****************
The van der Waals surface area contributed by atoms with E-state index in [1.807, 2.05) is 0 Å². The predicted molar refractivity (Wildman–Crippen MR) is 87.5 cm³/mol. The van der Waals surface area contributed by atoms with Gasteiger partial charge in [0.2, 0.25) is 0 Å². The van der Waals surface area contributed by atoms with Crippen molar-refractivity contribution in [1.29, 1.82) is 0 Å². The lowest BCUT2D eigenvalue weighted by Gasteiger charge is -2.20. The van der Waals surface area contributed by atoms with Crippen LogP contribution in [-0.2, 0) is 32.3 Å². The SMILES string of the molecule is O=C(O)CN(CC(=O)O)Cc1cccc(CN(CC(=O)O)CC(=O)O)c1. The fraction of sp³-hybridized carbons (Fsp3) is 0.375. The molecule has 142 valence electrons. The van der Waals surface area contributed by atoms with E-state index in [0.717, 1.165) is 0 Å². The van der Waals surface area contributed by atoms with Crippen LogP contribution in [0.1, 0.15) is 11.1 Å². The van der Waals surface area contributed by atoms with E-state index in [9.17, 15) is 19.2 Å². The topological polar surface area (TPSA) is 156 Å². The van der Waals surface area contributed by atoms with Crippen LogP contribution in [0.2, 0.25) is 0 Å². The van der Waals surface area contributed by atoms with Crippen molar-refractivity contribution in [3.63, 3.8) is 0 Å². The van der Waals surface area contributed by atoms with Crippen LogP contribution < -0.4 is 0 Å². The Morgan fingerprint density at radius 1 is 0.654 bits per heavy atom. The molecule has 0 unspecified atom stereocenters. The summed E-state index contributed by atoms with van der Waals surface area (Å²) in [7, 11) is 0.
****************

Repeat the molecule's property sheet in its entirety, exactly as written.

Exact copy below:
The van der Waals surface area contributed by atoms with E-state index in [1.807, 2.05) is 0 Å². The predicted molar refractivity (Wildman–Crippen MR) is 87.5 cm³/mol. The van der Waals surface area contributed by atoms with Gasteiger partial charge in [0.2, 0.25) is 0 Å². The van der Waals surface area contributed by atoms with Crippen molar-refractivity contribution in [1.29, 1.82) is 0 Å². The lowest BCUT2D eigenvalue weighted by Gasteiger charge is -2.20. The van der Waals surface area contributed by atoms with Crippen LogP contribution in [-0.2, 0) is 32.3 Å². The SMILES string of the molecule is O=C(O)CN(CC(=O)O)Cc1cccc(CN(CC(=O)O)CC(=O)O)c1. The fraction of sp³-hybridized carbons (Fsp3) is 0.375. The molecule has 142 valence electrons. The van der Waals surface area contributed by atoms with E-state index in [0.717, 1.165) is 0 Å². The van der Waals surface area contributed by atoms with Crippen LogP contribution in [0.1, 0.15) is 11.1 Å². The van der Waals surface area contributed by atoms with E-state index in [9.17, 15) is 19.2 Å². The topological polar surface area (TPSA) is 156 Å². The van der Waals surface area contributed by atoms with Crippen LogP contribution in [0.2, 0.25) is 0 Å². The van der Waals surface area contributed by atoms with Crippen molar-refractivity contribution in [3.63, 3.8) is 0 Å². The van der Waals surface area contributed by atoms with Crippen LogP contribution < -0.4 is 0 Å². The Morgan fingerprint density at radius 1 is 0.654 bits per heavy atom. The molecule has 0 unspecified atom stereocenters. The summed E-state index contributed by atoms with van der Waals surface area (Å²) in [7, 11) is 0.